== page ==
McCarthy for months has said Rep. Matt Gaetz (R-Fla.) forced a vote on the GOP leader’s ouster in an effort to stop an Ethics Committee investigation focused on the Florida Republican — a claim that Gaetz has denied.

“I do not think they could do it again,” McCarthy told CBS’s “Face the Nation” on Sunday. “That was surely based on Matt Gaetz trying to stop an ethics complaint.”

The major wildcard — the one that could upend McCarthy’s prediction — relates to the coming debate over foreign aid, including tens of billions of dollars proposed for Ukraine. That issue is among the last pieces of major legislation Congress is expected to tackle ahead of November’s elections — and the most controversial. 

Johnson has opposed a $95 billion aid package passed by the Senate last month. But he’s also vowing to move quickly to craft an alternative House proposal when Congress returns to Washington the week of April 9.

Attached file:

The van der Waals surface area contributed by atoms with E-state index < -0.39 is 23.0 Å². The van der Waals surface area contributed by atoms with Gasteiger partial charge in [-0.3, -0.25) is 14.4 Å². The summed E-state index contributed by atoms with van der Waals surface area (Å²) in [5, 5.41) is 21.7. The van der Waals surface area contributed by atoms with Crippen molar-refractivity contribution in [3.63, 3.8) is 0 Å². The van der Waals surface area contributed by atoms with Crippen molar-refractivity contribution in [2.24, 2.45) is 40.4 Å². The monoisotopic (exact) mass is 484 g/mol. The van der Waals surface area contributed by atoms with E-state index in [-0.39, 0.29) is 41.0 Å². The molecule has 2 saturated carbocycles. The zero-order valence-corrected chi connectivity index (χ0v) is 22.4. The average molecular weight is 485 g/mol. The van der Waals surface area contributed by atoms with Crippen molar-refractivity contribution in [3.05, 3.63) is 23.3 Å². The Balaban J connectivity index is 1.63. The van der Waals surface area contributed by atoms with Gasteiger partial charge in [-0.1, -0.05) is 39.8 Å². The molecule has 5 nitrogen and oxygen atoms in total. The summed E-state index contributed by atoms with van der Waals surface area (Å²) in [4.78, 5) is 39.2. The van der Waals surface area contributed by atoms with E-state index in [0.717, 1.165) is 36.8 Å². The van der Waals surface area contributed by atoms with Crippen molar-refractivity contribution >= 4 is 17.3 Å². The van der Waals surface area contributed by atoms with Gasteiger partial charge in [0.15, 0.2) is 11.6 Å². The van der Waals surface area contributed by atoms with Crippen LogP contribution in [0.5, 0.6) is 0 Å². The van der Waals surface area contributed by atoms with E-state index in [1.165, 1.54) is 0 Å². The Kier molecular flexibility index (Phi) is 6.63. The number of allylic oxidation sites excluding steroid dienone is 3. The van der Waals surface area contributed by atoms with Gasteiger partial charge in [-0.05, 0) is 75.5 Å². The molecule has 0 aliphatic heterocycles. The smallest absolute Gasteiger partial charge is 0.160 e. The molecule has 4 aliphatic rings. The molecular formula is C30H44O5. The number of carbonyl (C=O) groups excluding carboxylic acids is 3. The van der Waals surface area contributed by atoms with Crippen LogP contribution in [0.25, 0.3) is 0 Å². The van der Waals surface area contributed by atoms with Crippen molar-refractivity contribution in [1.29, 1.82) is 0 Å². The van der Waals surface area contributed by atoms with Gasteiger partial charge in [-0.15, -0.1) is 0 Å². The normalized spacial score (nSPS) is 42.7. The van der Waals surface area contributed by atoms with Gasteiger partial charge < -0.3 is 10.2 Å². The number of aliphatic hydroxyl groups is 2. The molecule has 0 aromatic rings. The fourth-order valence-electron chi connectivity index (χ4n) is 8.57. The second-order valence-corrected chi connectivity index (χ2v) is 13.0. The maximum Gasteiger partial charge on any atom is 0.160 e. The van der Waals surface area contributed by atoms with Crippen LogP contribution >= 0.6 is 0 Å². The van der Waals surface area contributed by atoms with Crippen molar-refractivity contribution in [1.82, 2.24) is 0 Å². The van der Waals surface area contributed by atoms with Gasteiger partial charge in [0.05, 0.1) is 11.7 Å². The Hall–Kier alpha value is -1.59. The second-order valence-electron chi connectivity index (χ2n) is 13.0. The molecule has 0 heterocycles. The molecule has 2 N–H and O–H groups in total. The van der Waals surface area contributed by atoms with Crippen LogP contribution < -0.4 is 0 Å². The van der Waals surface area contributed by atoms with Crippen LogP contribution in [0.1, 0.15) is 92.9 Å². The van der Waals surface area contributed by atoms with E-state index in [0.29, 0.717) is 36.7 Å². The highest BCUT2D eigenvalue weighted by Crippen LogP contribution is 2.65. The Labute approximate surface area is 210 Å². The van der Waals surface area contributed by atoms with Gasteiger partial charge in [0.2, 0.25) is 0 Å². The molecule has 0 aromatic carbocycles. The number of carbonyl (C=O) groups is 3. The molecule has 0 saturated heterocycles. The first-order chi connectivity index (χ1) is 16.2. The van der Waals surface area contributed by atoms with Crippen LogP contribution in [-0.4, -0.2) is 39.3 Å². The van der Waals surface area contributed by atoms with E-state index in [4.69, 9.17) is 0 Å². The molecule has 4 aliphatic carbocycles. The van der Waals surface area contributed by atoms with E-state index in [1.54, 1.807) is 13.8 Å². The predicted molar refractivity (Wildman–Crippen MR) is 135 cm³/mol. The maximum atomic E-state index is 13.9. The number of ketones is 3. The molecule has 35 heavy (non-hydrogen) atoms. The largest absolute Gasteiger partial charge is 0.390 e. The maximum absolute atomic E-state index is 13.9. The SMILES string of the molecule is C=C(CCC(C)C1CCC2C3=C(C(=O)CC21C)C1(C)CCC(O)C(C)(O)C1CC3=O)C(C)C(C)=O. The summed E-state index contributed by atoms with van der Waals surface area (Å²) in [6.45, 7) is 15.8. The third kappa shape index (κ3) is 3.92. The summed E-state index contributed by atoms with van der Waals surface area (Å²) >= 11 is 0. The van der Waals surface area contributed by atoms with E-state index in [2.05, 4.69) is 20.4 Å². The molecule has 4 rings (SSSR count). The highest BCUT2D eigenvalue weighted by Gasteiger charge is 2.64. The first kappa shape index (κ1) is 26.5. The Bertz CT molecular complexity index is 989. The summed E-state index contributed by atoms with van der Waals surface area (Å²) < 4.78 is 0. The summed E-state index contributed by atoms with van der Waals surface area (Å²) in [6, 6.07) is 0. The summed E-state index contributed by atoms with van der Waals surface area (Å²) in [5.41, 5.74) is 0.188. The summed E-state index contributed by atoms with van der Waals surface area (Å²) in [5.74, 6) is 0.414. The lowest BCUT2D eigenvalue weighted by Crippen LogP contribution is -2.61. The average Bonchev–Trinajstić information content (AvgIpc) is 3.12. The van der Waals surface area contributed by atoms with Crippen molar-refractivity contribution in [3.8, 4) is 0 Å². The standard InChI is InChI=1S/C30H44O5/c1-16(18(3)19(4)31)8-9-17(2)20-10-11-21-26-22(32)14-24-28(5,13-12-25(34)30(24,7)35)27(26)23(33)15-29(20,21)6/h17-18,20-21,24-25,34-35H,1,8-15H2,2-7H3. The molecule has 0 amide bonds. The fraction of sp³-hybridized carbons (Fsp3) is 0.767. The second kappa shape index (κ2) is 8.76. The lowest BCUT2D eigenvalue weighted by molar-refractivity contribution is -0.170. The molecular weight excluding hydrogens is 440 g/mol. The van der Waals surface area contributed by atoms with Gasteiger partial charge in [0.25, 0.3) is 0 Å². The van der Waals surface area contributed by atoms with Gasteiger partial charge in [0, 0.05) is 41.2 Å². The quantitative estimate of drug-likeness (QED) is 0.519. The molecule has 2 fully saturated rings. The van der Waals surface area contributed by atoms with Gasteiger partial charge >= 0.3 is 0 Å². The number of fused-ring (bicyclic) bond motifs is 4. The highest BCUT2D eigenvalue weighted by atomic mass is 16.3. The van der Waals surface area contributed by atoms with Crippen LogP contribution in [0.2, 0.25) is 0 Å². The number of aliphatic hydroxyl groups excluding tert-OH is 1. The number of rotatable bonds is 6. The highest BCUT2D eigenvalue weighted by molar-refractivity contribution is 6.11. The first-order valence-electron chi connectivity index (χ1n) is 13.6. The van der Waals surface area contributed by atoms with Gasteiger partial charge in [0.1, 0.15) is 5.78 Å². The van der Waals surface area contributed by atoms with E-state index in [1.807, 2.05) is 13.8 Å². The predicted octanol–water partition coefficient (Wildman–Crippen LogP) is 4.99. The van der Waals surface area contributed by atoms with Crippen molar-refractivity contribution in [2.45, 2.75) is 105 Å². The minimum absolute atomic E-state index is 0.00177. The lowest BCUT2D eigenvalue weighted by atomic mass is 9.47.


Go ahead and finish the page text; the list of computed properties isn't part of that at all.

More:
House Foreign Affairs Committee Chairman Michael McCaul (R-Texas), a top Ukraine supporter, said Johnson has committed to putting a Ukraine aid bill on the floor after Easter, telling CBS’s “Face the Nation” that he wants to see that happen “as soon as possible.”

How he approaches that legislative landmine, however, could determine his fate as Speaker.

Greene has been warning since January that she would launch an effort to oust Johnson if he puts Ukraine aid on the floor, and her Friday filing of a motion to vacate was widely seen as a warning to Johnson on that topic.

“I filed the motion to vacate today, but it’s more of a warning and a pink slip,” she said.

Asked if moving assistance for Kyiv would trigger a vote on the resolution, Greene responded bluntly: “He should not bring funding for Ukraine.”

But if Johnson puts a Ukraine aid bill on the floor, and if it triggers Greene’s effort to oust him, that could open up another opportunity for bipartisanship in the narrowly divided House — this time, to protect the GOP Speaker.

Some Democrats have floated saving Johnson for a price — which could come in the form of getting Ukraine aid over the finish line.

“For those of us and for any Democrat inclined, I don’t think we do that for free,” Rep. Alexandria Ocasio-Cortez (D-N.Y.) told CNN’s “State of the Union” on Sunday.

“I’ll do whatever helps the Caucus’s priorities for our country,” Rep. Eric Swalwell (D-Calif.) told The Hill. “This may provide the best shot at getting needed aid to Ukraine.”